Smoke billowed from the heart of Paris last week, as the city’s firefighters sought to control the inferno that engulfed Notre Dame Cathedral. Time seemed to stop as we watched the flames topple the spire, ravage the roof and threaten the towers. Crowds of emotional bystanders, some with tears streaming down their faces, gathered on the quays in a hushed, horrified silence that occasionally was broken by collective song and prayer.
Miraculously — and we needed a miracle during the Holy Week catastrophe — the Parisian pompiers were able to extinguish the fire and save the edifice. Arriving on the scene, French President Emmanuel Macron vowed that the cathedral would be rebuilt.
A gentle drizzle tumbled from gray skies the day after the fire when I walked my youngest daughter to school in the city where I’ve lived for more than a decade and found myself crying with her kindergarten teacher.
I’ve always found Notre Dame a reassuring and stoic fixture on the Seine. In my day-to-day routine, I’d look up from a bus ride, or the metro line 5 traversing the Seine, and take comfort in even a glimpse of the steadfast cathedral rising over the river.
Notre Dame’s importance to the French — indeed, the world — cannot be overstated. It plays many essential roles at once. Presiding over the Ile de la Cité, the island in the Seine that was the site of Medieval Paris, the cathedral is an enduring and beloved symbol to Christians everywhere, and its beauty and artistry is appreciated by people of all faiths. It’s also a symbol of the historic city itself and marks its center; a medallion embedded in the square outside Notre Dame indicates Point Zero, the starting point for all roads leading to other cities. It is a witness to hundreds of years of tumultuous history. And it has become the keystone of the city’s tourism industry.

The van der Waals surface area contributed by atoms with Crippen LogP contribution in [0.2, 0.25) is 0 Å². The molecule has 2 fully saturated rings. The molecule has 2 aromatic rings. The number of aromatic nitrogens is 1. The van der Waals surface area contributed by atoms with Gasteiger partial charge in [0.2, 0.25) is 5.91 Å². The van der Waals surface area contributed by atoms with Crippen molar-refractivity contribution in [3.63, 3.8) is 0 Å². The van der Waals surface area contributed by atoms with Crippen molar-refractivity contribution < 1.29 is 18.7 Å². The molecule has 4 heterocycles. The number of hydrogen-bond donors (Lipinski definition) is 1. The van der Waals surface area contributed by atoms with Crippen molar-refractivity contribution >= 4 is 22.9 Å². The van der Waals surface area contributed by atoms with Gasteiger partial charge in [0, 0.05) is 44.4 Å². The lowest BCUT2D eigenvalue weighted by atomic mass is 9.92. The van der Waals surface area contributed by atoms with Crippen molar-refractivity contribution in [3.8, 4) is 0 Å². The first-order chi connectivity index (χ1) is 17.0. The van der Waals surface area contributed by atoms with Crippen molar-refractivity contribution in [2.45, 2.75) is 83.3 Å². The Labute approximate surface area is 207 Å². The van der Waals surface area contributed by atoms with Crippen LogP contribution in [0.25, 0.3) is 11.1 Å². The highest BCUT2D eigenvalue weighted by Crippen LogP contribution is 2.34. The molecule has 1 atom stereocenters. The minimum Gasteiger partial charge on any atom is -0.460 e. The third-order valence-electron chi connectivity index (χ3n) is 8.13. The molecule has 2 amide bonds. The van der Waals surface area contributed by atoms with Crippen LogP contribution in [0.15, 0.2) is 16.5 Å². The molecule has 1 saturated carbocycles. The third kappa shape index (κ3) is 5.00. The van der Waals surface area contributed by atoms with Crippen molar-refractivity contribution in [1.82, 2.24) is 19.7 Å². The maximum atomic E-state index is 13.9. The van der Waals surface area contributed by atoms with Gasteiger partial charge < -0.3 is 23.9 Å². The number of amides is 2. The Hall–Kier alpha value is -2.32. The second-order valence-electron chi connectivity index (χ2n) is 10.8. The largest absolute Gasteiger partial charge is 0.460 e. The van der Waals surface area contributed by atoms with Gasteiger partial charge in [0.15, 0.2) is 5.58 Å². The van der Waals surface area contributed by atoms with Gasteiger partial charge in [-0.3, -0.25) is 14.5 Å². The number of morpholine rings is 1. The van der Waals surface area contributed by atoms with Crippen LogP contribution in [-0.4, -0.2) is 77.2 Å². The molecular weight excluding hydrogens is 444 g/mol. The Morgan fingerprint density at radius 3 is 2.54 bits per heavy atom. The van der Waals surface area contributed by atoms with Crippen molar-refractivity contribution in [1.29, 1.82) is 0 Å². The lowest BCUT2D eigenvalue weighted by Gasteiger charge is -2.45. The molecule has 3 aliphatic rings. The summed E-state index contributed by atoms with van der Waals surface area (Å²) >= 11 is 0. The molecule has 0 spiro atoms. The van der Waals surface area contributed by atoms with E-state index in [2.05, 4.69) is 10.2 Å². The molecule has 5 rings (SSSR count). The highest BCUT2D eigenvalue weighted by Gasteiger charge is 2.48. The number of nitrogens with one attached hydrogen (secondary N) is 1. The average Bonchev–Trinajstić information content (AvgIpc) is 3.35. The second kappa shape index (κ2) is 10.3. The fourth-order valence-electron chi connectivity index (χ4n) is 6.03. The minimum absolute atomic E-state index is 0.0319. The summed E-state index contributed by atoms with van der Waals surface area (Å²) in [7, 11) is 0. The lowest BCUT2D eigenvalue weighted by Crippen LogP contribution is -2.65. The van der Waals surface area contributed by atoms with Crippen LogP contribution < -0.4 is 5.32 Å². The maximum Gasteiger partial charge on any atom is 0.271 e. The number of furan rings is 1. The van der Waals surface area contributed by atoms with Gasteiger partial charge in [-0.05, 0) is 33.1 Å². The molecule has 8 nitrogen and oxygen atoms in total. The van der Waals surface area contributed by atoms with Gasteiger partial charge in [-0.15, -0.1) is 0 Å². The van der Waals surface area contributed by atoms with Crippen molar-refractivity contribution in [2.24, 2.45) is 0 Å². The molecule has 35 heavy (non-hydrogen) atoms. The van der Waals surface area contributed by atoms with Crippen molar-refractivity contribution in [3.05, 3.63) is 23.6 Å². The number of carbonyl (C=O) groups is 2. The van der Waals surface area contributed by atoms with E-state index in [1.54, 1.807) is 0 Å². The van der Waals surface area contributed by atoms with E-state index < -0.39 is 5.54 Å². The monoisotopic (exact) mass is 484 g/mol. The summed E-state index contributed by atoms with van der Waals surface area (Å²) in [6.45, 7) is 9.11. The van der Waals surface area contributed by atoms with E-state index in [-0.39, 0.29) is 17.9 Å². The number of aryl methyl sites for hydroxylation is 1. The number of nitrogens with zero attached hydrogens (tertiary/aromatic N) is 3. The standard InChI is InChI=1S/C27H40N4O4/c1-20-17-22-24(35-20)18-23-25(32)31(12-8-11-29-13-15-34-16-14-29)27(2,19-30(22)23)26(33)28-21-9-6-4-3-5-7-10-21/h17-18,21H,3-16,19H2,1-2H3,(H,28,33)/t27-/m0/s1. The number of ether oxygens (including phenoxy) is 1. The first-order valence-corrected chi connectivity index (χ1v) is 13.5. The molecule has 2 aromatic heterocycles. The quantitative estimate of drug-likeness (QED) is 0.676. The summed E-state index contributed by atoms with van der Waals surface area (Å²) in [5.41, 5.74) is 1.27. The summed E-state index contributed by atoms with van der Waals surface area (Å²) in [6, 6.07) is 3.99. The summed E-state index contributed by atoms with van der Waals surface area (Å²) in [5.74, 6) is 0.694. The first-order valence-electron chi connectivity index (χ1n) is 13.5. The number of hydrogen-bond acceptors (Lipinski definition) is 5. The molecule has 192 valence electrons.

Notre Dame is France’s most-visited monument, welcoming more than 13 million people a year. It’s particularly packed at Christmas, when an enormous village creche scene is populated with Provençal figurines. (My daughters and I never miss it.) Visitors also flocked to hear the concerts played on the master organ, one of the world’s largest. Lines to climb the towers (422 steps) used to stretch around the block. From the top, the Parisian panoramas take your breath away.
It’s too early to know how long Notre Dame will be closed to the public. Macron has promised to have it rebuilt in five years; experts said that was wildly optimistic and warned the process could even take decades.
As tourists continue to stream to this lovely city with its wounded heart, they will surely stop to pay homage at Notre Dame, which so dominates the landscape that they might not be aware of its glorious counterparts scattered throughout the city.
I hope visitors will then turn for inspiration and solace in these other exquisite Paris churches.
For example, there’s Saint-Etienne-du-Mont. It sits in the shadow of the Pantheon in the Latin Quarter atop a hill honoring Saint Genevieve, Paris’ patron saint, whose prayers are said to have stopped the invasion by Attila the Hun in 451 AD. (Her ancient sarcophagus is housed inside.) A graceful study of flamboyant gothic architecture, the church also played a cameo in Woody Allen’s “Midnight in Paris”; Owen Wilson’s character is picked up from the stone steps in a vintage car.